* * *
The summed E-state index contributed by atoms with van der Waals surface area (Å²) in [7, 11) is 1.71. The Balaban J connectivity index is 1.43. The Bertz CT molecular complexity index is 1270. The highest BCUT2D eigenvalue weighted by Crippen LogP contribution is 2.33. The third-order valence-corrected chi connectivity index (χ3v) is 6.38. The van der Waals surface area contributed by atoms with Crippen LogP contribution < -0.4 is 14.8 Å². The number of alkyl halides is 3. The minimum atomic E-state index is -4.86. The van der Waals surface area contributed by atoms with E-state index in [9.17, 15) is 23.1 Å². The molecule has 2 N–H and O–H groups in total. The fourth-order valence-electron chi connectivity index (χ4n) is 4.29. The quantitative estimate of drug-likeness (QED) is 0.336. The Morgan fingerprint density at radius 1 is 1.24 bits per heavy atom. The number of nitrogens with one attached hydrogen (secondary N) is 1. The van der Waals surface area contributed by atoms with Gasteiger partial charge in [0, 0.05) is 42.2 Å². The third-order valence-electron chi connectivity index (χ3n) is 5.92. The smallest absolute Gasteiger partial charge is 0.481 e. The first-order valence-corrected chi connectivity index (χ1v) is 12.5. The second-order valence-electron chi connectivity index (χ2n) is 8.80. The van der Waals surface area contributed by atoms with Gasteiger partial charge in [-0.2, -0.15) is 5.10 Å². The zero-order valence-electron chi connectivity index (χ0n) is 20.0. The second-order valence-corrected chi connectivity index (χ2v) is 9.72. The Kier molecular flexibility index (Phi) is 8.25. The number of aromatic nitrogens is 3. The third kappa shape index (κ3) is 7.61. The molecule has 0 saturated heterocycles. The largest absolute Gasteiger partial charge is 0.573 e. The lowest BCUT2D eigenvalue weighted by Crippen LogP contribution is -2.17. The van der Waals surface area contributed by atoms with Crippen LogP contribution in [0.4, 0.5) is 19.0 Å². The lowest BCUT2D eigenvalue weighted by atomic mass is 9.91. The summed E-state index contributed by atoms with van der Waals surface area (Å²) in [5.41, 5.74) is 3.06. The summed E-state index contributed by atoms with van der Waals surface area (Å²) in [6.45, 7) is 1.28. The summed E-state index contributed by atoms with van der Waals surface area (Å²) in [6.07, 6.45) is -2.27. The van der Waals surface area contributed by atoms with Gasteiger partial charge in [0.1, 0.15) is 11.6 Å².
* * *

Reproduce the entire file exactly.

The summed E-state index contributed by atoms with van der Waals surface area (Å²) in [7, 11) is 1.71. The Balaban J connectivity index is 1.43. The Bertz CT molecular complexity index is 1270. The highest BCUT2D eigenvalue weighted by Crippen LogP contribution is 2.33. The third-order valence-corrected chi connectivity index (χ3v) is 6.38. The van der Waals surface area contributed by atoms with Crippen LogP contribution < -0.4 is 14.8 Å². The number of alkyl halides is 3. The minimum atomic E-state index is -4.86. The van der Waals surface area contributed by atoms with E-state index in [9.17, 15) is 23.1 Å². The molecule has 2 N–H and O–H groups in total. The fourth-order valence-electron chi connectivity index (χ4n) is 4.29. The quantitative estimate of drug-likeness (QED) is 0.336. The Morgan fingerprint density at radius 1 is 1.24 bits per heavy atom. The number of nitrogens with one attached hydrogen (secondary N) is 1. The van der Waals surface area contributed by atoms with Gasteiger partial charge in [0, 0.05) is 42.2 Å². The third-order valence-electron chi connectivity index (χ3n) is 5.92. The smallest absolute Gasteiger partial charge is 0.481 e. The first-order valence-corrected chi connectivity index (χ1v) is 12.5. The second-order valence-electron chi connectivity index (χ2n) is 8.80. The van der Waals surface area contributed by atoms with Gasteiger partial charge in [-0.2, -0.15) is 5.10 Å². The zero-order valence-electron chi connectivity index (χ0n) is 20.0. The second-order valence-corrected chi connectivity index (χ2v) is 9.72. The Kier molecular flexibility index (Phi) is 8.25. The number of aromatic nitrogens is 3. The third kappa shape index (κ3) is 7.61. The molecule has 0 saturated heterocycles. The largest absolute Gasteiger partial charge is 0.573 e. The lowest BCUT2D eigenvalue weighted by Crippen LogP contribution is -2.17. The van der Waals surface area contributed by atoms with Crippen LogP contribution in [0.4, 0.5) is 19.0 Å². The lowest BCUT2D eigenvalue weighted by atomic mass is 9.91. The summed E-state index contributed by atoms with van der Waals surface area (Å²) in [5.41, 5.74) is 3.06. The summed E-state index contributed by atoms with van der Waals surface area (Å²) in [6.45, 7) is 1.28. The summed E-state index contributed by atoms with van der Waals surface area (Å²) in [6.07, 6.45) is -2.27. The van der Waals surface area contributed by atoms with Gasteiger partial charge in [0.1, 0.15) is 11.6 Å².